ducFilterChain = dsp.FilterCascade(lowpassFilt,hbFilt,compFilt,cicFilt); ducPlots.cicInter = fvtool(lowpassFilt,hbFilt,compFilt,cicFilt,ducFilterChain,... 'Fs',[FsIn*2,FsIn*4,FsIn*8,FsIn*64,FsIn*64]); legend(... 'First Halfband Interpolator', ... 'Second Halfband Interpolator', ... 'CIC Compensation Interpolator', ... 'CIC Interpolator: Quantized',... 'CIC Interpolator: Reference',... 'Overall Response: Quantized',... 'Overall Response: Reference'); DUCTestUtils.setPlotNameAndTitle('Lowpass + Halfband + CIC Comp + CIC Interpolator');

For every interpolator, there is a DC gain determined by its interpolation factor. For the CIC interpolator, due to its implementation,it has a larger gain than other filters. Use `gain`

to get CIC interpolator's gain. The total gain is a power of two, therefore it can be easily corrected in hardware with a shift operation. For analysis purposes, the gain correction is represented in MATLAB by a one-tap `dsp.FIRFilter`

System object. Combine the filter chain and the gain correction filter into a `dsp.FilterCascade`

System object.

```
cicGain = gain(cicFilt)
Gain = lowpassParams.InterpolationFactor * hbParams.InterpolationFactor * compParams.InterpolationFactor * cicParams.InterpolationFactor * cicGain;
GainCorr = dsp.FIRFilter('Numerator',1/Gain)
```

cicGain = 64 GainCorr = dsp.FIRFilter with properties: Structure: 'Direct form' NumeratorSource: 'Property' Numerator: 2.4414e-04 InitialConditions: 0 Use get to show all properties

Overall chain response with and without gain correction.

ducPlots.overallResponse = fvtool(ducFilterChain,dsp.FilterCascade(ducFilterChain,GainCorr),... 'Fs',[FsIn*64,FsIn*64]); DUCTestUtils.setPlotNameAndTitle('Overall DUC Chain Response'); legend(... 'Overall Response: No Gain Correction (Quantized)',... 'Overall Response: No Gain Correction (Reference)',... 'Overall Response: Gain Correction (Quantized)',... 'Overall Response: Gain Correction (Reference)');

The frequency response of the floating-point DUC filter chain now meets the specification. Next, quantize each filter stage to use fixed-point types and analyze them to confirm that the filter chain still meets the specification.

**Filter Quantization**

This example uses 16-bit coefficients, which is sufficient to meet the specification. Using fewer than 18 bits for the coefficients minimizes the number of DSP blocks required for an FPGA implementation. The input to the DUC filter chain is 16-bit data with 15 fractional bits. The filter outputs are 18-bit values, which provides extra headroom and precision in the intermediate signals.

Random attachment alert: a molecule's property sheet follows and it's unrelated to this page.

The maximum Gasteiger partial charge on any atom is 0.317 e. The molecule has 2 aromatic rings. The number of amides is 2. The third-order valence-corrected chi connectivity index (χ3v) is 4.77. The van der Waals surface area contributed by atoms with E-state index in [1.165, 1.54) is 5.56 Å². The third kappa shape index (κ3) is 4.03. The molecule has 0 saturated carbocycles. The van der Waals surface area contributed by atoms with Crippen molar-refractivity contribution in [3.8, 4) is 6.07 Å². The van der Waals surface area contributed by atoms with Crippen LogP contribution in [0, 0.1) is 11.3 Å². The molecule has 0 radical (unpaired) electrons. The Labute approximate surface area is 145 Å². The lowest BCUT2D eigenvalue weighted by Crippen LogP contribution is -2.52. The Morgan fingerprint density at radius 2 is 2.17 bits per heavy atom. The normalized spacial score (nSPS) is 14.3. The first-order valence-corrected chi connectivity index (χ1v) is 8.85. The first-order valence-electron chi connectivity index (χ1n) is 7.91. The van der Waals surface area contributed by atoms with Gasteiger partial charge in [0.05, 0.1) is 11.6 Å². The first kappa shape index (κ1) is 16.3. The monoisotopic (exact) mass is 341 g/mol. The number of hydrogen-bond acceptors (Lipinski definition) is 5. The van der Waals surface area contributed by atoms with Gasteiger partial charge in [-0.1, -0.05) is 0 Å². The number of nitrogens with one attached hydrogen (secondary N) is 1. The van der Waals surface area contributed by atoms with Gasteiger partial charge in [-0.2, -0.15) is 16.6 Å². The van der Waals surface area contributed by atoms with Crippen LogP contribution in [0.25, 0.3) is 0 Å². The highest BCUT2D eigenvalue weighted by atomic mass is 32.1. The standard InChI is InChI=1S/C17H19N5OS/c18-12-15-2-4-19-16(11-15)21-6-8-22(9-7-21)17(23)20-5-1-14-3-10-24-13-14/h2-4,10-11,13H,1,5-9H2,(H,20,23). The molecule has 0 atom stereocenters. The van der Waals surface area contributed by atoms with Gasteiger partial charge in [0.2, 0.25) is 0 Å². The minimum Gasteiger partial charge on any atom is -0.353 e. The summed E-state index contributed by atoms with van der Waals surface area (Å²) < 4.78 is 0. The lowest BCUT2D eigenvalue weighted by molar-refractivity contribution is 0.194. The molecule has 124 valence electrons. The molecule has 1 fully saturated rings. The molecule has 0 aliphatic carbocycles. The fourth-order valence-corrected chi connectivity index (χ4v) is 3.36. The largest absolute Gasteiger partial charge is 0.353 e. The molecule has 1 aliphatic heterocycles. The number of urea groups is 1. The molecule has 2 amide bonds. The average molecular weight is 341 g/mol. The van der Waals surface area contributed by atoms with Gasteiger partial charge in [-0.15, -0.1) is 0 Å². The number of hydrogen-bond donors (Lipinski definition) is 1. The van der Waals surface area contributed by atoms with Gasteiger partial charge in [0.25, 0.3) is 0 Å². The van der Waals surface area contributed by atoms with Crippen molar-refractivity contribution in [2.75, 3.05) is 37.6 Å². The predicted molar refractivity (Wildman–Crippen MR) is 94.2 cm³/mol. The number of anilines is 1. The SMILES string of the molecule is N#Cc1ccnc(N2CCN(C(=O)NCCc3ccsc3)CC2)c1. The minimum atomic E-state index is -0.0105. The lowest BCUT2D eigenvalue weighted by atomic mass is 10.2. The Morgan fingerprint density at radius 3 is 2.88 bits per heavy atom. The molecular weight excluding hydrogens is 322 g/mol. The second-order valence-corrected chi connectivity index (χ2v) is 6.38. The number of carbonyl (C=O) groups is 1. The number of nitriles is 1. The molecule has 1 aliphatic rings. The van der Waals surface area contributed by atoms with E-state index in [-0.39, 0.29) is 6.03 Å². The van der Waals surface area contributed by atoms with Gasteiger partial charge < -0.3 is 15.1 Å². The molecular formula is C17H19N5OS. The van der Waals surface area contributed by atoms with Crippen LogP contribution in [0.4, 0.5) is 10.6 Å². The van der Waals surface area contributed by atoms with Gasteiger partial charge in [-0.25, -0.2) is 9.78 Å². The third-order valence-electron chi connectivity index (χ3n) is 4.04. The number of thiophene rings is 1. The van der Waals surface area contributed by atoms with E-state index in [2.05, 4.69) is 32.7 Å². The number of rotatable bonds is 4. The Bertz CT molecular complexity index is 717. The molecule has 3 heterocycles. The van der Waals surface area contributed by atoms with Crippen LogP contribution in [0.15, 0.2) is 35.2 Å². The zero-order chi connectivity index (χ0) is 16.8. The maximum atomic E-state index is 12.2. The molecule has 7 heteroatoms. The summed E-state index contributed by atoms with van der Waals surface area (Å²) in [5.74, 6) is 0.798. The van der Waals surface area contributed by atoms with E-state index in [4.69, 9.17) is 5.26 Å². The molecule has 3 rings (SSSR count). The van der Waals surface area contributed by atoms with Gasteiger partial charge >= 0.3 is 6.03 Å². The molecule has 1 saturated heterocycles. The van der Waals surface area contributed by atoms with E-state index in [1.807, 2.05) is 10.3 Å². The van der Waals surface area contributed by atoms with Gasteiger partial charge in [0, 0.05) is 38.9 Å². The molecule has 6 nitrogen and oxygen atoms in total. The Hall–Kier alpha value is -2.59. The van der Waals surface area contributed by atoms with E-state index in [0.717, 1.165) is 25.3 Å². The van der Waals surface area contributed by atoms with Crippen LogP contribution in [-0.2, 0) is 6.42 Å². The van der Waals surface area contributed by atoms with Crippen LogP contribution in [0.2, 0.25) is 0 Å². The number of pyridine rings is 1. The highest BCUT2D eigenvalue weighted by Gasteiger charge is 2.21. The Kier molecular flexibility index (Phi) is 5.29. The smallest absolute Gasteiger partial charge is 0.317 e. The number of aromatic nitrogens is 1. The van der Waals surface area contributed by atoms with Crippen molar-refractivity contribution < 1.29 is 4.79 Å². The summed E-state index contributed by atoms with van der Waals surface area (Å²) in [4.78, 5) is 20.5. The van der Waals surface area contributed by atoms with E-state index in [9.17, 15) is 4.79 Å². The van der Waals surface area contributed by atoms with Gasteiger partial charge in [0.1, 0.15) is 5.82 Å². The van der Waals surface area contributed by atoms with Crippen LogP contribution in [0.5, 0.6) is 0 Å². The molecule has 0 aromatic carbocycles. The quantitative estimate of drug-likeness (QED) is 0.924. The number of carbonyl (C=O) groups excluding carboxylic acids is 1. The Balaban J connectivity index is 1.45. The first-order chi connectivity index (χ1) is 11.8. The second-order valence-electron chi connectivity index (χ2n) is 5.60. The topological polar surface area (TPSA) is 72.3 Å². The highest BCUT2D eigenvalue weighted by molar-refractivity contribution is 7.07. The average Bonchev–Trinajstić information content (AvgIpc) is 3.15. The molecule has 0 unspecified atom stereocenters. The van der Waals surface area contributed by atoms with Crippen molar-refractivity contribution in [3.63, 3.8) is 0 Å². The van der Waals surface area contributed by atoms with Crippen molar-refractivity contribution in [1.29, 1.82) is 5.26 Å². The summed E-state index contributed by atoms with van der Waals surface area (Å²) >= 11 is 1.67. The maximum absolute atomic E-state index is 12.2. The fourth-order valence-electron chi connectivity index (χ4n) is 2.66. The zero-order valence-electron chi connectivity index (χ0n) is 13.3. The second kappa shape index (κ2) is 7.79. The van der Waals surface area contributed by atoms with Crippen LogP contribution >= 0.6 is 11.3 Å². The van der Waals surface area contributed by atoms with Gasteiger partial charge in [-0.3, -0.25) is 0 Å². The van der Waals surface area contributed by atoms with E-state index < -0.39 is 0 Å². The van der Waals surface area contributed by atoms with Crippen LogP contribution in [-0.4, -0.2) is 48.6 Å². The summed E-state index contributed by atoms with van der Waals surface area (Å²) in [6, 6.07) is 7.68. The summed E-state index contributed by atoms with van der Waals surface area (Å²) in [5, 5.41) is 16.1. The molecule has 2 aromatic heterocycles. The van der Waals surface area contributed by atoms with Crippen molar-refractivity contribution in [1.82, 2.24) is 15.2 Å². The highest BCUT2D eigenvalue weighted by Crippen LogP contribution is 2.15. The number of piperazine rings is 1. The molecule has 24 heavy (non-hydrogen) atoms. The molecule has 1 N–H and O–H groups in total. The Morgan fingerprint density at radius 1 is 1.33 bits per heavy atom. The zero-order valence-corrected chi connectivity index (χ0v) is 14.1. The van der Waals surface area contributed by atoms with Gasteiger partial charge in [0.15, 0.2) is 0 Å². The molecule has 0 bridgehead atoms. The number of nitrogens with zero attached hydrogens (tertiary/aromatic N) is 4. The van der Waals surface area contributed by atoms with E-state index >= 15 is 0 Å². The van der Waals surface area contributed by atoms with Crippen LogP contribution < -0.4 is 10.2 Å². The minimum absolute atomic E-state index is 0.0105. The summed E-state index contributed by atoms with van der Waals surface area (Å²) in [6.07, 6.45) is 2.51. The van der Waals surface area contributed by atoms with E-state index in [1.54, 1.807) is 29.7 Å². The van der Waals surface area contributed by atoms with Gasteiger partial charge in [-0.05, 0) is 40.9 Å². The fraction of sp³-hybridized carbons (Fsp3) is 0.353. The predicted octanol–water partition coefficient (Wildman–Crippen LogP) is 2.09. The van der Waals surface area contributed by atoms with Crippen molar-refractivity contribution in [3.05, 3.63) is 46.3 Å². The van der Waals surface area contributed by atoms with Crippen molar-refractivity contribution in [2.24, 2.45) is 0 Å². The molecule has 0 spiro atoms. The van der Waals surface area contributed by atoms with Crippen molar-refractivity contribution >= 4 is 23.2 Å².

% First Lowpass Interpolator lowpassFilt.FullPrecisionOverride = false; lowpassFilt.CoefficientsDataType = 'Custom'; lowpassFilt.CustomCoefficientsDataType = numerictype([],16,15); lowpassFilt.ProductDataType = 'Full precision'; lowpassFilt.AccumulatorDataType = 'Full precision'; lowpassFilt.OutputDataType = 'Custom'; lowpassFilt.CustomOutputDataType = numerictype([],18,14); % Halfband hbFilt.FullPrecisionOverride = false; hbFilt.CoefficientsDataType = 'Custom'; hbFilt.CustomCoefficientsDataType = numerictype([],16,14); hbFilt.ProductDataType = 'Full precision'; hbFilt.AccumulatorDataType = 'Full precision'; hbFilt.OutputDataType = 'Custom'; hbFilt.CustomOutputDataType = numerictype([],18,14); % CIC Compensation Interpolator compFilt.FullPrecisionOverride = false; compFilt.CoefficientsDataType = 'Custom'; compFilt.CustomCoefficientsDataType = numerictype([],16,14); compFilt.ProductDataType = 'Full precision'; compFilt.AccumulatorDataType = 'Full precision'; compFilt.OutputDataType = 'Custom'; compFilt.CustomOutputDataType = numerictype([],18,14);

For the CIC Interpolator, choosing the `Minimum section word lengths`

fixed-point data type option automatically optimizes the internal wordlengths based on the output wordlength and other CIC parameters.

```
cicFilt.FixedPointDataType = 'Minimum section word lengths';
cicFilt.OutputWordLength = 18;
```

Configure the fixed-point parameters of the gain correction and FIR-based System objects. While not shown explicitly, the object uses the default `RoundingMethod`

and `OverflowAction`

settings (`Floor`

and `Wrap`

respectively).

% CIC Gain Correction GainCorr.FullPrecisionOverride = false; GainCorr.CoefficientsDataType = 'Custom'; GainCorr.CustomCoefficientsDataType = numerictype(fi(GainCorr.Numerator,1,16)); GainCorr.OutputDataType = 'Custom'; GainCorr.CustomOutputDataType = numerictype(1,18,14);